Python 3's pathlib Module: Taming the File System – Real Python, Comparing pathlib and os.path the right way; Normalizing file paths shouldn't be your from pathlib import Path Path('src/__pypackages__').mkdir(parents=True, to the Path constructor, we get the same representation in all cases: wouldn't be smart enough to convert that / into a \ in the path string. It takes a bit of time to get used to seeing / between what you might think of as strings. But remember that dirname isn't a string; rather, it's a Path object. And / is a Python operator, which means that it can be overloaded and redefined for different types. If you forget and try to treat your Path object as a string, Python will remind you:

Functional Python Programming: Discover the power of functional , When I discovered Python's new pathlib module a few years ago, I find all of these a bit awkward. import Path BASE_DIR = Path(__file__).resolve().parent.​parent Or you could use the read_text method on Path objects and a list The `Path` object is pretty smart about path separator normalization. Note: To re-iterate, __file__ returns the path relative to where the initial Python script was called. If you need the full system path, you can use os.getcwd() to get the current working directory of your executing code.

No really, pathlib is great, Must return an asynchronous iterator from its __aiter__() method. Without coercion, all arguments of even compatible types would have to be normalized usually comes from sys.path , but for subpackages it may also come from the parent but when the need arises, metaclasses can provide powerful, elegant solutions. Path.mkdir (mode=0o777, parents=False, exist_ok=False) ¶ Create a new directory at this given path. If mode is given, it is combined with the process’ umask value to determine the file mode and access flags.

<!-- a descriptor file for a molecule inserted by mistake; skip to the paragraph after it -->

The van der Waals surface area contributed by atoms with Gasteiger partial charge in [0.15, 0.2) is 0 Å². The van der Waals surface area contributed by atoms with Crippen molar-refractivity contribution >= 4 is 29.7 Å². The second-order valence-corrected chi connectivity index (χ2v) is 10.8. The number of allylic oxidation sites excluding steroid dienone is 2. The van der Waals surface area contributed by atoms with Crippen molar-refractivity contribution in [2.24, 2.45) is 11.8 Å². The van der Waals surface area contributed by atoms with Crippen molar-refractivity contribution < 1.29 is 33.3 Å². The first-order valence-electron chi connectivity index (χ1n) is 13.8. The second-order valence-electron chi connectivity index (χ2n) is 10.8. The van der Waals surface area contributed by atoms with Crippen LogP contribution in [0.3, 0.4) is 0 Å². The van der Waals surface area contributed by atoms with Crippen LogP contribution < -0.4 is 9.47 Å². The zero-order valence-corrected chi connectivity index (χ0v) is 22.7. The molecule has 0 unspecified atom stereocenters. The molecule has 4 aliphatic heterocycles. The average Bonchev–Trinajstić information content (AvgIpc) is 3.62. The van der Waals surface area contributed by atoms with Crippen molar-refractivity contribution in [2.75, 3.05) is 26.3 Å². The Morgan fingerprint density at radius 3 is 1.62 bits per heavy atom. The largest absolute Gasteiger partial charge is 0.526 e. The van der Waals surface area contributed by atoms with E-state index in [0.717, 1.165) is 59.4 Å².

Comments
  • Why can't you split the string on / and take slices?
  • I can. I'm looking for the best (pythonic) way to do it. My first thought is to split/join in a recursive function, yielding the result, but there's got to be a better way.
  • I've updated my answer to emphasize the non-file nature of pure posix paths
  • Curious: is there a reason that you are filtering instead of just referencing [:-1] since only the last element is empty?
  • @Bobby the delimiter can appear at the start or end of the string in a path. After the split, this causes empty strings. Using the filter I don't have to figure out which index to exclude, and it maintains the generator (which can't be indexed).
  • You might want to use '/'.join instead of os.path.join to make it OS independent. Then maybe strip off the first element?
  • I'm under the impression that os.path.join is OS independent, and that using '/' would make it OS-dependent (works in Unix based systems only). os.path.join also does the right thing with the top level element automatically.
  • @JeffreyFroman, I believe what @MadPhysicist is saying is that if you use os.path.join, the outcome will be different if you aren't on a *nix system. It's OS independence will make your solution not run on Linux.
  • Right, I undertsand that @Bobby: os.path.join will use the OS. path separator for that OS. If we ARE dealing with strings that are filesystem paths, then presumably those strings will include the separator appropriate to that OS. If the strings are not filesystem paths for the OS we'll be running on, then pathlib won't work at all, and we have to operate on raw strings and characters as such. We agree how os.path.join works -- if we're going to be using pathlib, we are already making the assumption that we're using a path appropriate to the OS we're running on.
  • @Bobby. The opposite. It will run as desired on Linux, but not on Windows. OP is looking for a forward slash separated path, on all systems.